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India Rupee Drops as RBI Keeps Borrowing Costs Unchanged

INDIA RATES
A women waves for a cab outside the Reserve Bank of India in Mumbai. Photographer: Paul Hilton/Bloomberg

June 18 (Bloomberg) -- India’s rupee fell the most in a week, erasing earlier gains, after the central bank unexpectedly kept borrowing costs unchanged and Fitch revised the nation’s rating outlook to negative from stable.

The benchmark repurchase rate will stay at 8 percent, the Reserve Bank of India said in a statement in Mumbai today. Only four of 25 economists in a Bloomberg News survey predicted the outcome, with 19 expecting a 0.25 percentage-point cut and the remainder a half-point reduction. The currency had advanced to a one-week high earlier as projections showed pro-bailout parties won enough seats to control Greece’s parliament, reviving investor interest in riskier assets.

“It’s a delicate balancing act, as growth momentum is poor and policy remains too restrictive in our view, particularly given the weaker international back drop,” Jonathan Cavenagh, a currency strategist in Singapore at Westpac Banking Corp., wrote in an e-mailed response. “Near-term risks are that the rupee will underperform broader risk-on move throughout the region.”

The rupee declined 0.8 percent to 55.9200 per dollar in Mumbai, the biggest drop since June 8, according to data compiled by Bloomberg. It swung between 55.2700, the strongest level since June 11, and 56.0325, the weakest since June 12. One-month implied volatility, a measure of exchange-rate swings used to price options, fell 25 basis points, or 0.25 percentage point, to 11.7 percent.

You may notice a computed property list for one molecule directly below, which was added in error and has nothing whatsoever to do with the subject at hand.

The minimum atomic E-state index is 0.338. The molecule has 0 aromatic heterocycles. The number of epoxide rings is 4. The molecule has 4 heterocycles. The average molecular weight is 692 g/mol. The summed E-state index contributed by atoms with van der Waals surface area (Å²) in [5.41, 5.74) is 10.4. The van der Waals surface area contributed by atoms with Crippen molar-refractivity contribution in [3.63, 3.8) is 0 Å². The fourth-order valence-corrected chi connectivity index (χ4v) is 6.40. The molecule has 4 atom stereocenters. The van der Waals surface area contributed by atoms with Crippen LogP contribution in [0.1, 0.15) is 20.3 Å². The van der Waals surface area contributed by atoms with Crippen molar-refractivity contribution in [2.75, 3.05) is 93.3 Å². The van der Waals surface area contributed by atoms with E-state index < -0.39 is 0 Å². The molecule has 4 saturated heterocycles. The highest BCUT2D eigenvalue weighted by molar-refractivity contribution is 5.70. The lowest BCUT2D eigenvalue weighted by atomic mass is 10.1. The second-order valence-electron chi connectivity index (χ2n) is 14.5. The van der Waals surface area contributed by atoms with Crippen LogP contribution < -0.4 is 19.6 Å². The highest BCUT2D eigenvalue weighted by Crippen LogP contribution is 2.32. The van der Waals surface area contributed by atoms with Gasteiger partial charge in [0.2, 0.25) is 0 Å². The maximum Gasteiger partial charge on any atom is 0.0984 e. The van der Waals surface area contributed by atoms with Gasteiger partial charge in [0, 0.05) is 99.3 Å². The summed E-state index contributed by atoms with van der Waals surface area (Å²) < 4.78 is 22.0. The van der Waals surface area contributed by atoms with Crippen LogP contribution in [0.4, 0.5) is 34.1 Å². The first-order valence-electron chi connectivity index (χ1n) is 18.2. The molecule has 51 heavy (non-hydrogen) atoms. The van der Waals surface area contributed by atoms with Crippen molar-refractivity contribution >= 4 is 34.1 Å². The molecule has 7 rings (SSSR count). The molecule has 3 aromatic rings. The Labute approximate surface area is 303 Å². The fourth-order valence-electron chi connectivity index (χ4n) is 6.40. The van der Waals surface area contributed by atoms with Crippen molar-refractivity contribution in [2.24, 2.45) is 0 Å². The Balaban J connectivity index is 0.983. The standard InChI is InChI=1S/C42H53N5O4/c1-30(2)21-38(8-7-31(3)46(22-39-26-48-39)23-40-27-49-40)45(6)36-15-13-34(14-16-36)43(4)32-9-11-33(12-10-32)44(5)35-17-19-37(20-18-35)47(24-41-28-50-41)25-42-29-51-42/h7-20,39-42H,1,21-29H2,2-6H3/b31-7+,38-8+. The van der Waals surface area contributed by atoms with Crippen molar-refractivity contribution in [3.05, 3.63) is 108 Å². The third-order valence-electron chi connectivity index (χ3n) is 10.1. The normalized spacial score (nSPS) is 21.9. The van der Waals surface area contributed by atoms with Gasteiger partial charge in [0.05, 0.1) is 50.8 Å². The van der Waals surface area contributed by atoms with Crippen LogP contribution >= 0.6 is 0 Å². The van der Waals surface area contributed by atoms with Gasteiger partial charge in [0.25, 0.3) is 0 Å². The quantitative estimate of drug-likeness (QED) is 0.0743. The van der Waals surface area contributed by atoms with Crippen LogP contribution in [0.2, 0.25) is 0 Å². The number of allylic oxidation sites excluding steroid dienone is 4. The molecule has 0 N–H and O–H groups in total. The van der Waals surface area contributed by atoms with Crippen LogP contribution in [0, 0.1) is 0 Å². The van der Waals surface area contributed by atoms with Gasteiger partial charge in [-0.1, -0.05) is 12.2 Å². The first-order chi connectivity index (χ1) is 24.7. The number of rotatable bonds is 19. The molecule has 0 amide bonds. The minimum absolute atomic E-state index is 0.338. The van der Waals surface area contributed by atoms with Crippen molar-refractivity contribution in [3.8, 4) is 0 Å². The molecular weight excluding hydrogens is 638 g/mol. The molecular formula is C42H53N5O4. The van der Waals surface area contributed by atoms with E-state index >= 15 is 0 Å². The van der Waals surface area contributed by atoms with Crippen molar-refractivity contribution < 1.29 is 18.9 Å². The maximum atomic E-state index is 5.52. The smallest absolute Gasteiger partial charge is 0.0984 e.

Inflation

“While growth in 2011-2012 has moderated significantly, headline inflation remains above levels consistent with sustainable growth,” the monetary authority said today. Fitch projects wholesale prices to rise an average 7.5 percent in the year through March 2013, “higher and stickier” than earlier expected, the ratings company said in a statement today.

Today’s central bank decision contrasts with rate cuts in Brazil and China in the past three weeks as the impact of Europe’s turmoil fans through Asia and dominates the agenda of a Group of 20 summit starting in Mexico today. Greece’s New Democracy and Pasok parties won enough seats to form a majority in the 300-member parliament, according to an official projection, easing concern the nation would reject austerity measures needed to qualify for international aid.

Three-month onshore currency forwards traded at 56.92 per dollar, compared with 56.61 on June 15, and offshore non-deliverable contracts were at 57.07 from 56.72. Forwards are agreements to buy or sell assets at a set price and date. Non-deliverable contracts are settled in dollars.

To contact the reporter on this story: Jeanette Rodrigues in Mumbai at jrodrigues26@bloomberg.net

To contact the editor responsible for this story: Sandy Hendry at shendry@bloomberg.net

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